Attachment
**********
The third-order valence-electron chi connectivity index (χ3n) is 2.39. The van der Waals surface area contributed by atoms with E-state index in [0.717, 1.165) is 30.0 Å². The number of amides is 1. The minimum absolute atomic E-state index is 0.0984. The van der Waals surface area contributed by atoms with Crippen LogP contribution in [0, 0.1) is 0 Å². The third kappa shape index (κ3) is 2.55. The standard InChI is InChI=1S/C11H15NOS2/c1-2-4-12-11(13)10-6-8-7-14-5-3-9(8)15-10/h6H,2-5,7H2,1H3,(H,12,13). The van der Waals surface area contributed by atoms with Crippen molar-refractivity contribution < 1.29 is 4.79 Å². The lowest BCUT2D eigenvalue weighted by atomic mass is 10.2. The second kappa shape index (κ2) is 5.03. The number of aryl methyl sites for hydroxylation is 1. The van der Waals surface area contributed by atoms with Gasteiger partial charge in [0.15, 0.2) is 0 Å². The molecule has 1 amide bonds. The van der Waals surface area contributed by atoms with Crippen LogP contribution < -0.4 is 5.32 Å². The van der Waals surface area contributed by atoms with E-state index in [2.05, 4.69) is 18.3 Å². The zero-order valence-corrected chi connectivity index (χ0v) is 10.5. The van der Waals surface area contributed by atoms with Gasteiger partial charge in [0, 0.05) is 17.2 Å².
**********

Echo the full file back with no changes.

The third-order valence-electron chi connectivity index (χ3n) is 2.39. The van der Waals surface area contributed by atoms with E-state index in [0.717, 1.165) is 30.0 Å². The number of amides is 1. The minimum absolute atomic E-state index is 0.0984. The van der Waals surface area contributed by atoms with Crippen LogP contribution in [0, 0.1) is 0 Å². The third kappa shape index (κ3) is 2.55. The standard InChI is InChI=1S/C11H15NOS2/c1-2-4-12-11(13)10-6-8-7-14-5-3-9(8)15-10/h6H,2-5,7H2,1H3,(H,12,13). The van der Waals surface area contributed by atoms with Crippen molar-refractivity contribution < 1.29 is 4.79 Å². The lowest BCUT2D eigenvalue weighted by atomic mass is 10.2. The second kappa shape index (κ2) is 5.03. The number of aryl methyl sites for hydroxylation is 1. The van der Waals surface area contributed by atoms with Gasteiger partial charge in [0.15, 0.2) is 0 Å². The molecule has 1 amide bonds. The van der Waals surface area contributed by atoms with Crippen LogP contribution < -0.4 is 5.32 Å². The van der Waals surface area contributed by atoms with E-state index in [2.05, 4.69) is 18.3 Å². The zero-order valence-corrected chi connectivity index (χ0v) is 10.5. The van der Waals surface area contributed by atoms with Gasteiger partial charge in [0, 0.05) is 17.2 Å².